Father involvement good for children: Ludmer

By Staff

Men’s studies need to go mainstream before fathers can improve their parenting rights, says Toronto family lawyer Brian Ludmer.

Ludmer, principal of LudmerLaw, spoke this week at the Healthy Fathers = Healthy Families event sponsored by the Canadian Association for Equality, an educational charity working towards a goal of gender equality.

His talk was hosted by the University of Toronto’s Men’s Issues Society, but for now, Ludmer says such groups are relatively lonely trailblazers in a controversial field.

“I think these sorts of conferences and men’s studies organizations generally are necessary because there are concerns that fathers are being marginalized in various ways, and that boys are not doing as well as girls growing up,” Ludmer tells “You would hope that five years from now, it will be just as natural for universities to have men’s studies programs as it is to have women’s studies.”

Ludmer also took part in last year’s event, which he says generated strong attendance as well as some protests.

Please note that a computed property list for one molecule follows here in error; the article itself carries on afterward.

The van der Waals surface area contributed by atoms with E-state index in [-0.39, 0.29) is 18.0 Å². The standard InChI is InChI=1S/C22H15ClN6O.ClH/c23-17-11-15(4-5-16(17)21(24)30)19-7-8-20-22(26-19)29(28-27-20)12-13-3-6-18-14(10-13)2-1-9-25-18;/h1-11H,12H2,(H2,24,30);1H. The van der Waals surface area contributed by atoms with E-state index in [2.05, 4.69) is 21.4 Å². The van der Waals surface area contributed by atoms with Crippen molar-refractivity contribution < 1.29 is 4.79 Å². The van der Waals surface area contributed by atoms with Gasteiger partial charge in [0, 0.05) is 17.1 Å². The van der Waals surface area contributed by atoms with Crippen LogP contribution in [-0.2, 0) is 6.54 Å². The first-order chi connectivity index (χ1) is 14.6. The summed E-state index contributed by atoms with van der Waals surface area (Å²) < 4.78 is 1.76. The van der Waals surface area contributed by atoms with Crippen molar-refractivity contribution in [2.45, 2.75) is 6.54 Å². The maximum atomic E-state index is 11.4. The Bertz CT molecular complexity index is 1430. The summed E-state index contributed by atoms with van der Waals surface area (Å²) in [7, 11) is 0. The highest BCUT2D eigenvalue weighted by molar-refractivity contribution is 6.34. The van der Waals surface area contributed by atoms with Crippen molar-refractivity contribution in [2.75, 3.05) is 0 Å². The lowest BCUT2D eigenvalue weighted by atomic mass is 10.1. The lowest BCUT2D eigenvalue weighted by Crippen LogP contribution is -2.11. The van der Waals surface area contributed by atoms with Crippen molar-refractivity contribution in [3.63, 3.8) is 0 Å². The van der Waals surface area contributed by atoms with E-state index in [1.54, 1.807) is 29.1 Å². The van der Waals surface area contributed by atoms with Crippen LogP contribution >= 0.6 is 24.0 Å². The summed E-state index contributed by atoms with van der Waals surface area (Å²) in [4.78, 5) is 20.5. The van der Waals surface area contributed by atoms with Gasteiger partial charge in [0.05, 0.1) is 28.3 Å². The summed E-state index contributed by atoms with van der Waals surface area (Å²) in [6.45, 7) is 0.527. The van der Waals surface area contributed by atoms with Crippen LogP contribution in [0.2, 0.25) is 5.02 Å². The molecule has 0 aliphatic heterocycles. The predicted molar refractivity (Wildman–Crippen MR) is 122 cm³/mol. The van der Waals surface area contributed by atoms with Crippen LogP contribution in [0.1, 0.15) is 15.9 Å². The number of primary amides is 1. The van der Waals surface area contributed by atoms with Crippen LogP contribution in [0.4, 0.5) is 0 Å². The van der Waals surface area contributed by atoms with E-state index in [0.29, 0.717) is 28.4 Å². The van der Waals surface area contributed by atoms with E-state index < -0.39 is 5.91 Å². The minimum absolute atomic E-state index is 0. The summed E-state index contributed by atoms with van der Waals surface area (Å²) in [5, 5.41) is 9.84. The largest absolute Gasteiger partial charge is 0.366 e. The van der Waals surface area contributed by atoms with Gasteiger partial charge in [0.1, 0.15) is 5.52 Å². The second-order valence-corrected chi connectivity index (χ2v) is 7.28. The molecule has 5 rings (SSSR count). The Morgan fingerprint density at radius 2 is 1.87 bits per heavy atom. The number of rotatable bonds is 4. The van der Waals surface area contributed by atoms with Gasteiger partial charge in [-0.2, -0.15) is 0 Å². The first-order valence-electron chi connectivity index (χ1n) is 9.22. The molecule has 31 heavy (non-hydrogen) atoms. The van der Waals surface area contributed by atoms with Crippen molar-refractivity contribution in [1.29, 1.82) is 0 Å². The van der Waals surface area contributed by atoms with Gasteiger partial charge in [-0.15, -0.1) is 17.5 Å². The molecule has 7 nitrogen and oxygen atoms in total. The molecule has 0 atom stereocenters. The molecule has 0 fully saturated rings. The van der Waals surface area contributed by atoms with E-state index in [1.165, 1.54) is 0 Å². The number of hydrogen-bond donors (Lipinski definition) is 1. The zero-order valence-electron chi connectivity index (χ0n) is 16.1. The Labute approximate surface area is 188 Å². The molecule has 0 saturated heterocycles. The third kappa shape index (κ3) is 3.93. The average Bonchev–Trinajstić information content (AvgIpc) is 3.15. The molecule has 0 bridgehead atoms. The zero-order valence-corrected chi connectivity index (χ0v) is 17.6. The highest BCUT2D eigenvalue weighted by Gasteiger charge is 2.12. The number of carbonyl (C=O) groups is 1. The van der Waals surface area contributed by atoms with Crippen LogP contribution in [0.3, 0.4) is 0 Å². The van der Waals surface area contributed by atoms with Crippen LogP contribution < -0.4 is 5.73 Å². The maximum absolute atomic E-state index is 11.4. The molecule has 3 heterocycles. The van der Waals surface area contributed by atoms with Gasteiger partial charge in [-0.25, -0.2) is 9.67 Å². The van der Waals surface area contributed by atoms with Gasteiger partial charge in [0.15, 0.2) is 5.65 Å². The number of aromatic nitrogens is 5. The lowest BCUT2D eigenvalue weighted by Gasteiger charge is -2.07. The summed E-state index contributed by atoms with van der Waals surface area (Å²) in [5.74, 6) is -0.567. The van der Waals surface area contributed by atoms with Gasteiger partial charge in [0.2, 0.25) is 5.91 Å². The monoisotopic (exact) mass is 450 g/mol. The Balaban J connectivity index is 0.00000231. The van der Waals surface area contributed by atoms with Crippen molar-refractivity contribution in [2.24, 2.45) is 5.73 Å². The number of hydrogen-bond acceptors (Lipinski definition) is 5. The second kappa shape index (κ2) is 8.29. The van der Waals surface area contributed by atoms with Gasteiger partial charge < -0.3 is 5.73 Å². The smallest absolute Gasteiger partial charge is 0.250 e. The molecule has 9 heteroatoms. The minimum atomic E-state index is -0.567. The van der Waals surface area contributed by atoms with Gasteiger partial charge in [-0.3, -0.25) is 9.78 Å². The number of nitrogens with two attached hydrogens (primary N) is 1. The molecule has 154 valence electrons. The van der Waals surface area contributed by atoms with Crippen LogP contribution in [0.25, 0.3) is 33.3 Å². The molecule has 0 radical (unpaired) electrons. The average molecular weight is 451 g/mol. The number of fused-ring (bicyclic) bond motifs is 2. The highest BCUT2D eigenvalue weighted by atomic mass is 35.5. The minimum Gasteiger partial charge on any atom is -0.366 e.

“Unfortunately, in these early days it is viewed in certain circles as controversial, but I think this is a necessary discourse,” he says.

Ludmer’s presentation focused on social science research around the benefits of greater involvement of fathers in their children’s lives.

“The social science world has coalesced around the need for the involvement of both parents,” he says. “Fathers are missing from children’s lives for various reasons, but the end result is that their absence produces poorer child outcomes.”

Even outside the context of divorce and separation, Ludmer says fathers can sometimes struggle to be taken seriously as parents, an attitude he sees reflected in some on-screen portrayals.

Ludmer has previously taken a strong stance on equal shared parenting, co-founding the group Lawyers for Shared Parenting and sitting on the advisory board of the Parental Alienation Awareness Organization.

He even helped draft bill C-560, a 2013 piece of proposed federal legislation that would have altered Canada’s Divorce Act to enshrine the principle of equal parenting responsibility as the starting point for family restructuring after a separation.

However, the bill, introduced by Saskatchewan Conservative MP Maurice Vellacott, was ultimately defeated on second reading in the House of Commons in 2014.

"Updated proposed legislation will be coming both federally and provincially in Ontario later this year," Ludmer adds.

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